Do you remember those commercials for monster truck rallies in which the announcer is yelling “SEE IT LIVE ONLY ON SUNDAY, SUNDAY, SUNDAY!!!!!!!” as if missing this monster truck rally is equivalent to missing out on the fire-and-brimstone-and-totally-badass apocalypse happening right in your backyard while you play video games in your moldy and poorly-lit basement like a chump with the blinds drawn?
This is the kind of monster truck rally announcer I want you to picture:
Well, on Sunday, we were most definitely not those chumps stuck in the basement. We went to MONSTER JAM 2012, and it was amazing.
We found out about this magical experience from a friend, and although he was unable to make it at the last minute, Mink, Aliza, Breanne and I ended up in a section with about 40 other people in their mid-20s and -30s who were interested in drinking the ludicrously-priced beer in the Rogers Centre and soaking in the entire experience. Some were hardened veterans, and have been coming to this event for years. Others were as ignorant and mystified about the whole experience as we were.
Naturally, trailer trash costumes were mandatory.
A brief rundown of our outfits: I was wearing a green plastic-y dress, with teased hair and glitter eye shadow, and had an 8-month baby bump to complement my Budweiser can – and also to serve as a convenient beer rest. Mink was wearing a full hot pink jumpsuit scored at Goodwill, along with aviators, a bandana, blinged-out earrings and a leopard print bra. Aliza and Breanne went the more masculine route with trucker hats, grungy beaters, torn jeans, large sweat socks, and work boots. Other highlights amongst the group included scruffy mullet wigs, risqué Daisy Dukes, torn jeans, blue eyeshadow, and lots and lots of flannel and camo. It was a beautiful thing.
Not surprisingly – but perhaps most disturbingly – our section didn’t stand out markedly from the rest of the attendees of MONSTER JAM. Go figure.
This is the line up:
If you don’t feel like watching that introduction (because clearly although you’re reading my blog currently, you have better things to be doing with that minute) – here are my favourites:
Driven by the badass Candice Jolly (who was the only woman driver!), Monster Mutt was doubly awesome because it had a tail and ears and a sticky-out tongue that flapped endearingly as the truck made a lot of revving noises to simulate barking. Or at least I’m choosing to pretend that’s what Jolly was going for.
This monster truck is famous. It’s been “Bad to the Bone for 30 Years.” That’s serious monster truck business, people. It is even sometimes just called “Digger” because its fans sense some strange affinity for this inanimate object, enough to feel the need to shorten its puntastic and mortality-scorning name to this emasculating diminutive. Not to worry, though – I’m pretty sure Grave Digger has a hearse for a body. If that’s not a hearse, it should be.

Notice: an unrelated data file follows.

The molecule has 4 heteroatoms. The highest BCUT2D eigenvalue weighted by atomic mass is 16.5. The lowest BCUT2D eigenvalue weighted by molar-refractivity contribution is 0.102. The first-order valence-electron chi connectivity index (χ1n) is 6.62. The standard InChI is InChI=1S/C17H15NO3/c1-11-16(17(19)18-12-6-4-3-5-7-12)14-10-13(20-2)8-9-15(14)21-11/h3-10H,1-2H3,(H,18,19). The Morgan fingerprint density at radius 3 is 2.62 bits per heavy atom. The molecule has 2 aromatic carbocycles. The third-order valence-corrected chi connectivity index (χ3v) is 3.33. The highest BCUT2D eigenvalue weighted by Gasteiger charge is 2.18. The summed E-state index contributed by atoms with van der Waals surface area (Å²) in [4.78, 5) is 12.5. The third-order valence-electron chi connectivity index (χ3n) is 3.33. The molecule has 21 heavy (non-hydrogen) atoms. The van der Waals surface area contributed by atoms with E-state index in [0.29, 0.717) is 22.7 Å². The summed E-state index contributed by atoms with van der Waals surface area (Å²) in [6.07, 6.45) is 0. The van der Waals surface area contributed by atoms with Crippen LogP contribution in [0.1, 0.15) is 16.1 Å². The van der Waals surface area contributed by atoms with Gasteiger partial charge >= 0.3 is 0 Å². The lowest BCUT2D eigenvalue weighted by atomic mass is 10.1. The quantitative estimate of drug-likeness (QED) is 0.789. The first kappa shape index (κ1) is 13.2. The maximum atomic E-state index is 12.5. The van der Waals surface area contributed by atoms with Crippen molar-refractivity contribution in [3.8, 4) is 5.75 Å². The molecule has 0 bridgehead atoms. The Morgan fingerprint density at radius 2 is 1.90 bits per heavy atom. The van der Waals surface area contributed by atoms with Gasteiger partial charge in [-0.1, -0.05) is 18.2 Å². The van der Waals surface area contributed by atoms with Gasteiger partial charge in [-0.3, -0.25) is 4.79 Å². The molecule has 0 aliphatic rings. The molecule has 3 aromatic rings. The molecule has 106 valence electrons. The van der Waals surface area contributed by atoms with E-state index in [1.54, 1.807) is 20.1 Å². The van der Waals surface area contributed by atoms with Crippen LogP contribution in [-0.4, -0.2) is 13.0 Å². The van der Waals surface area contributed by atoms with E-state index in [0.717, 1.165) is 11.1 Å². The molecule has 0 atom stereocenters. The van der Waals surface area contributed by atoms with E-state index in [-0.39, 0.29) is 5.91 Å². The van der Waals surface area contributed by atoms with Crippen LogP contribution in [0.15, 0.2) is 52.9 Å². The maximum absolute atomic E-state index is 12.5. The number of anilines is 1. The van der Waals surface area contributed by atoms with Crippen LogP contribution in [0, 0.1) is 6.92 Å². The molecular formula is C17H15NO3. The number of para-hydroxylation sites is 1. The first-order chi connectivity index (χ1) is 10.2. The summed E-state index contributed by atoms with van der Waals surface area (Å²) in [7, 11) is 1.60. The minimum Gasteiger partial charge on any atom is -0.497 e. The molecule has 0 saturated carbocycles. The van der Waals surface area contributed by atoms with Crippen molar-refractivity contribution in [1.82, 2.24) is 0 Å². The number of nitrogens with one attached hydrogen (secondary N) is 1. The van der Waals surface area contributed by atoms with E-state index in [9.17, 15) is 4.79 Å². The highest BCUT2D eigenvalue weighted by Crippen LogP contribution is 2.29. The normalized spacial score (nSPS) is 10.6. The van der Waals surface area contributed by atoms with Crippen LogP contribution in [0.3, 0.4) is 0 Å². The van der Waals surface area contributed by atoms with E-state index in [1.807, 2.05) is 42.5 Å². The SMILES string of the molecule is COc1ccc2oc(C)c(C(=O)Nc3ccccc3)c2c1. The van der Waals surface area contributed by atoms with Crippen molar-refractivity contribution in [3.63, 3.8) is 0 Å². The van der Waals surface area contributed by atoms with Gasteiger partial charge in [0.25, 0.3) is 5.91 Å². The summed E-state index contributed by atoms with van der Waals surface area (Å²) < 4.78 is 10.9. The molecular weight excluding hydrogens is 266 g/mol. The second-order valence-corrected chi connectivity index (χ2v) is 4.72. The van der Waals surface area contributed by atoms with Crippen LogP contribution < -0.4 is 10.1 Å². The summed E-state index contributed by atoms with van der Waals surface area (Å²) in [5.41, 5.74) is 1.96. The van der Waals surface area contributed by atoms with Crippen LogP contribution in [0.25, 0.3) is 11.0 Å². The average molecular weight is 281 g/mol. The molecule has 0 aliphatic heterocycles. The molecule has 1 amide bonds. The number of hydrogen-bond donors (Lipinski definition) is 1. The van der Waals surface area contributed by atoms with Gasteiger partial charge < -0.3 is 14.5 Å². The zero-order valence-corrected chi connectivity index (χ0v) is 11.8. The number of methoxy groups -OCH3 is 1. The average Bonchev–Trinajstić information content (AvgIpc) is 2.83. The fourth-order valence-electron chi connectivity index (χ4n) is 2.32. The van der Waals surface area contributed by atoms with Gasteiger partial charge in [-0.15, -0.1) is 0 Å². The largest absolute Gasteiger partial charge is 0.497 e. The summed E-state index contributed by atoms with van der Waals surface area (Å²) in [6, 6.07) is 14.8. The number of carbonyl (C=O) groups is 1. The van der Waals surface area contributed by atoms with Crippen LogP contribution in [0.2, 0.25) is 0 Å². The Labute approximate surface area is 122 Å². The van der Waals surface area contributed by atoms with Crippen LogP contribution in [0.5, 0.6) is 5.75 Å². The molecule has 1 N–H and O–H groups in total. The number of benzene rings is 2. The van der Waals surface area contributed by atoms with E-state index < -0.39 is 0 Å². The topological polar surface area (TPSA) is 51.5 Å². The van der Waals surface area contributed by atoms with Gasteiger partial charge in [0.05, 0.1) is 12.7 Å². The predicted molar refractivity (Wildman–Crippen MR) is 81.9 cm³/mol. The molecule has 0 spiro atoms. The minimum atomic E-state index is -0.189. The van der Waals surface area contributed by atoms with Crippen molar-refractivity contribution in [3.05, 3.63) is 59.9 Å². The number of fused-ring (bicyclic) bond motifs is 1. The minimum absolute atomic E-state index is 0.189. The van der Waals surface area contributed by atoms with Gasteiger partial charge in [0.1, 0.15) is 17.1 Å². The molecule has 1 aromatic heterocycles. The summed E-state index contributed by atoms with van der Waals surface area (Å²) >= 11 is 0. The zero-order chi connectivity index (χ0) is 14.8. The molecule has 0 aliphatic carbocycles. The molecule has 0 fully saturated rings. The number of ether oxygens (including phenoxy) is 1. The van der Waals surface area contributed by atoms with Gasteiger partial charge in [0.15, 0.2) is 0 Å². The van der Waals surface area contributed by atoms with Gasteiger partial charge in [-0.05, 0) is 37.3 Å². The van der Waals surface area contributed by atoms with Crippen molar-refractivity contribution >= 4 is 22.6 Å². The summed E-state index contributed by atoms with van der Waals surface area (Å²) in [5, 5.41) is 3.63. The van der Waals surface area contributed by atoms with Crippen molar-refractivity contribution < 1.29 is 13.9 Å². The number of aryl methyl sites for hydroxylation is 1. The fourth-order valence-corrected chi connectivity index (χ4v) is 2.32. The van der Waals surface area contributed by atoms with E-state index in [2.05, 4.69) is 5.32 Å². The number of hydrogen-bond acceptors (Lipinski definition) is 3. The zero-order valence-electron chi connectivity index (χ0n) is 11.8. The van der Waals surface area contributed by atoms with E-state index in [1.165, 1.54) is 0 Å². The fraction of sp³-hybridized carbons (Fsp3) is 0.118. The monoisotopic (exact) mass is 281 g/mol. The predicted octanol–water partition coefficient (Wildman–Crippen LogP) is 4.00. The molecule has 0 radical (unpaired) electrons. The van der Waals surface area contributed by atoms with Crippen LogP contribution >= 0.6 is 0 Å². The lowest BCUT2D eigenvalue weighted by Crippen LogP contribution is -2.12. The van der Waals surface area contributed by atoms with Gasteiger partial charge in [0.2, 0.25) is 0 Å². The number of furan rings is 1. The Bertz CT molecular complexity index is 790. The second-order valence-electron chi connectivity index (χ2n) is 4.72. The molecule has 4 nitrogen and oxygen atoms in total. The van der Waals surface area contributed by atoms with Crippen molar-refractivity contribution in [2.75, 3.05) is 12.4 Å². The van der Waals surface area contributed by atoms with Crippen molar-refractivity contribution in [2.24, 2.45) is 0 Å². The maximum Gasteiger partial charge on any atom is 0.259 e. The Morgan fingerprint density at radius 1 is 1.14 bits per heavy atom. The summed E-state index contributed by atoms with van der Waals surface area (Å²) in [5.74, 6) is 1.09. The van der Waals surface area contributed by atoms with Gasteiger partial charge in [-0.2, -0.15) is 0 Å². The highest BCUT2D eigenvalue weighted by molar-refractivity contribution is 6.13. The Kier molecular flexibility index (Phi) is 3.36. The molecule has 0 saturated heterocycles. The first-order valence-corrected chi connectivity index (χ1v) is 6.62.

This ocean-inspired monster truck mixes two awesome things: puns, and my reluctant but lasting love for the Maritimes. I may not be a fan of consuming lobster, much as I love garlic butter – blah, blah, no real Maritime roots, blah – but this truck is adorable! It even has rubber bands on its claws to keep from fighting with the other lobsters in the tank. Clearly, designing a monster truck is all in the details.
As offensive as the name “Mohawk Warrior” is, this is clearly the best monster truck because it has a giant Mohawk. ‘Nuff said. (Also, the driver had a Mohawk. So that was a nice touch.)
Northern Nightmare, the only Canadian truck on the tour, held its own for the races but was a bit of a non-starter for the freestyle section. Sorry, bud, we were really stoked on being patriotic but you just couldn’t hack it. And how is a maple leaf motif ever going to be cooler than a Mohawk or a giant crustacean or a giant dog or a Grim-Reaperesque veteran in the field?
There were races. There was a freestyle section, during which many of the monster trucks flipped and smashed their cabins completely and couldn’t get up again. There was a short demonstration in which dudes on motorcycles did flips and let go of the handlebars and generally exhibited a lust for death. There was a demolition derby. With fire. And loose tires.
I can’t really get into the details of how magnificent a monster truck rally is in its unforgiving crassness, its bold flaunting of man-and-machine symbiosis. Or perhaps it just speaks to our desire for loud noises and fancy tricks and the thrill of maybe seeing something explode. MONSTER JAM was a glorious, wasteful, noisy afternoon, in an arena filled with ball cap wearers and beer drinkers, tired moms in sweatpants and tiny, excited children sporting lawnmower earmuffs to avoid the hearing damage that most of us likely sustained. While I can’t say that it’s going to be an annual tradition for me, I do endorse experiencing new and awesome things on a regular basis.
I will leave you with a video of the freestyle winner, Maximum Destruction, driven by Tom Meents. Life affirming win, I’d say. Watch as much as you want, but remember that MONSTER JAM just ain’t the real MONSTER JAM without the hearing damage and the overpriced beer.